The route between North Dakota and Manitoba exposes asylum seekers to harsh winds and sub-zero conditions, sometimes for hours. According to another CBC story, Ghanaian refugees Sidu Mohammed and Razak Iyal lost their fingers to frostbite while attempting to make the crossing in December.

On January 31, over 200 law professors from across Canada signed an open letter to the government calling for the immediate suspension of the STCA.

However, while Prime Minister Justin Trudeau responded to the executive order by tweeting that Canada would welcome “those fleeing persecution, terror & war,” there has been no increase in the target numbers for refugee resettlement. Nor has the government indicated it will consider withdrawing from the STCA.

“If [Trudeau] thinks that refugees are welcome here, the act that would actually show that we are serious about that is removing or dissolving [the STCA],” says Jenn McIntyre, director of Toronto-based refugee settlement agency Romero House.

McIntyre notes that the Canadian government took some measures to help refugees following the passage of the executive order, such as offering temporary residence permits to refugees stranded in Canada. However, she adds that such actions do little to help asylum seekers hoping to take refuge in the country on a more permanent basis.

The Rev. Jeffrey Metcalfe, an Anglican priest pursuing doctorate-level research into the church’s response to refugees at the University of Toronto, calls the STCA a “morally abhorrent policy.”

The STCA allows Canada to turn away refugee claimants at the border, even if they would normally meet Canada’s standards for refugee status, he says.

While recent decisions by the U.S. government have exposed the STCA to heightened criticism, the agreement has long been a target of church and civil society groups advocating on behalf of refugees.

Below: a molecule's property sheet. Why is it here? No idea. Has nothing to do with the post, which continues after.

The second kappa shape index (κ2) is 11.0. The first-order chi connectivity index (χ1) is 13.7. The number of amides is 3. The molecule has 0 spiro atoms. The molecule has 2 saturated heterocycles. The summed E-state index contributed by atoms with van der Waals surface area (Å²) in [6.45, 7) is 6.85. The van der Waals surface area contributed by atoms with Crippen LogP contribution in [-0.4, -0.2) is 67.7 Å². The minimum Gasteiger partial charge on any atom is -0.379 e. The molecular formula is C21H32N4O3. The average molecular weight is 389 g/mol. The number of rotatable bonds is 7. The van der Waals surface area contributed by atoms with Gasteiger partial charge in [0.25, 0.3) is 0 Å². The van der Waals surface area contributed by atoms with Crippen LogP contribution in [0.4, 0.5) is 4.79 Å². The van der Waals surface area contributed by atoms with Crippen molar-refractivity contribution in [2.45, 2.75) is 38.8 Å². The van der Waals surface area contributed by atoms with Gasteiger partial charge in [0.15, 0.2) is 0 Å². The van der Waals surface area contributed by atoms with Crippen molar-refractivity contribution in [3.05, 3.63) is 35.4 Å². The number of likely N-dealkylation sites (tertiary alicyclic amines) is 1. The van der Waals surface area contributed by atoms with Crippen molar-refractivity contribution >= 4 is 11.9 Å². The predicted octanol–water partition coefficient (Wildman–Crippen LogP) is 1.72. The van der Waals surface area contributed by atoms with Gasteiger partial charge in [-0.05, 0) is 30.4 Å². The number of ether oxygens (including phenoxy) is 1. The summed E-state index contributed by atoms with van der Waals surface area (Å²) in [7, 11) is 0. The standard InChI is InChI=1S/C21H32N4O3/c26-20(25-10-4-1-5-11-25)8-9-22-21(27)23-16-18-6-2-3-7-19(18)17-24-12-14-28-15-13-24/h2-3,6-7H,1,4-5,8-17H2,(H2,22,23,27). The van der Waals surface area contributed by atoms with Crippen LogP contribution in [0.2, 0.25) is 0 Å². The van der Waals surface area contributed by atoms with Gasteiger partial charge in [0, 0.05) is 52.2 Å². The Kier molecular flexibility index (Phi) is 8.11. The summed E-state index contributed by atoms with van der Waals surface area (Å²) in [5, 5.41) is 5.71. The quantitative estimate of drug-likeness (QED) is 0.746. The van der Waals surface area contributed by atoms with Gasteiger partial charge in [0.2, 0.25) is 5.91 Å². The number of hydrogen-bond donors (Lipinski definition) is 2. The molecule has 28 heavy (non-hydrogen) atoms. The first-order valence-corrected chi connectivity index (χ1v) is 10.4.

In 2006, Amnesty International, the Canadian Council of Refugees, and the Canadian Council of Churches (CCC) were involved in a legal challenge to the agreement on the basis that it was unlawful insofar as it breached the Canadian Charter of Rights and Freedoms as well as international human rights laws.

The challenge was upheld by the Federal Court, but overturned by the Federal Court of Appeal in 2008. The Supreme Court declined to hear the case.

However, when the Journal contacted Peter Noteboom, CCC deputy general secretary and association secretary for justice and peace, said this time around there wasn’t “full consensus” among members for the council to ask that the agreement to be struck down completely.

Noteboom said this had less to do with disagreement about the agreement itself than with “tactics” around how the CCC should engage the issue.

He noted that a letter to the government is being drafted, which calls for a review and assessment of the STCA, the raising of the cap on refugee resettlement numbers for 2017, and for the shortage of housing available to refugee claimants to be addressed.

These were also issues raised by two Anglican dioceses in recent statements.

The diocese of British Columbia issued a statement on February 7 calling on the Federal government to increase its 2017 targets for refugee resettlement by 7,000 given the “unprecedented need” for Canada to play a greater role in the wake of Trump’s executive order.

The diocese of Toronto released a short video in January calling on Anglicans to open their homes to refugee claimants arriving in Toronto.


  • André Forget

    André Forget was a staff writer for the Anglican Journal from 2014 to 2017.